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In its continuing efforts to prepare for ramifications of the Affordable Care Act, Hardin Memorial Health has acquired another local practice.
HMH has closed on the purchase of Elizabethtown Orthopedics at 1113 Woodland Drive for $1 million, according to a property transfer listing.
Michelle Murphy, director of marketing and public relations at HMH, said the purchase was final as of Nov. 1 and the full staff of more than 20 employees has been retained. Drs. Marcis A. Craig, Jeffrey N. Been and William C. Nash are listed as physicians on the practice’s official website. Greg Brandenburg is listed as the advanced practice registered nurse.
Murphy said the practice’s daily operations will not change following the acquisition and the purchase is now reflected on Elizabethtown Orthopedics’ signs, business cards and website.
The purchase of Elizabethtown Orthopedics adds to a long list of acquisitions by HMH in recent years, including Surgical Specialists, Elizabethtown Diagnostic Imaging and Acute Care on Ring Road.
Officials have said the acquisitions help HMH prepare for Medicare cuts and other potential costs related to health care reform by increasing volume and spreading the costs across a larger net of services. Hardin Judge-Executive Harry Berry, chairman of the HMH Board of Trustees, said HMH and the county owes it to residents to offer the best service and care as possible and leverage itself as the “major player” in health care in the county.
Berry on Monday said the purchase helps HMH stay competitive in a changing health care environment shaped by new mandates and pressures developed through the Affordable Care Act. To increase its volume and offset rising costs, Berry said practice acquisitions are needed.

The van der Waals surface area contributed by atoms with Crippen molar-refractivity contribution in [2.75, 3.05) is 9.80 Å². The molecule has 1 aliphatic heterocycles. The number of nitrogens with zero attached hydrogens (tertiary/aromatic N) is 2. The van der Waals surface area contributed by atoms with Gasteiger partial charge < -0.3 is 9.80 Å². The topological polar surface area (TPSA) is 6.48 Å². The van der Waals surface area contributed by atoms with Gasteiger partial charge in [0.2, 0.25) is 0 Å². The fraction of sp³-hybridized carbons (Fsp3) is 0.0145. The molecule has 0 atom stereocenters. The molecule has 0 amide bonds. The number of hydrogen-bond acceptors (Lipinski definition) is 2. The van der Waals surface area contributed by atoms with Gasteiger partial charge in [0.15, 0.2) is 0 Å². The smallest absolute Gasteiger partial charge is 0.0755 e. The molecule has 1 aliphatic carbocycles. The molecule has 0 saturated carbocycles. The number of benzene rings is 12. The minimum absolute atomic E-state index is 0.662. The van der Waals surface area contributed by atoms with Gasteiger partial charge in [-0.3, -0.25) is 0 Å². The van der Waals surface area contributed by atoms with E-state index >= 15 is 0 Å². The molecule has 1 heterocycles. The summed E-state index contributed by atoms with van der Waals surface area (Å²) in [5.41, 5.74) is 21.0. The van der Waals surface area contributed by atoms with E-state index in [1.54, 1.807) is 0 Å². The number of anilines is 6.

The purchase will provide a significant boost to the process of molding HMH into the type of health system envisioned by board members and officials, Berry said.
Murphy agreed and said the investment helps situate the hospital for the unknown.
“We’re just trying to prepare for the future,” she said. “I think most health providers are.”
In an interview earlier this year, HMH President and CEO Dennis Johnson said the purchase of stellar practices and hiring of elite physicians keeps HMH strong but also eases the burden for physicians who double as business owners. Johnson said they play multiple roles in private practice — serving as primary physicians and chief executive officers. They might spend 10 hours a day treating patients, Johnson said, but have to put an additional four hours into managing the business afterward.
“They don’t have to do that anymore,” he said.
The hospital also can provide economies of scale and take care of elements such as hiring and firing, management and health insurance, Johnson said.
Johnson characterized the battle for premier physicians as a “nuclear arms race” between HMH and its competitors to the north, such as Norton Healthcare and Jewish Hospital in Louisville
“If we don’t employ them, one of our competitors will,” Johnson said.
For more information about the practice, go to www.etownortho.com.
Marty Finley can be reached at (270) 505-1762 or email@example.com.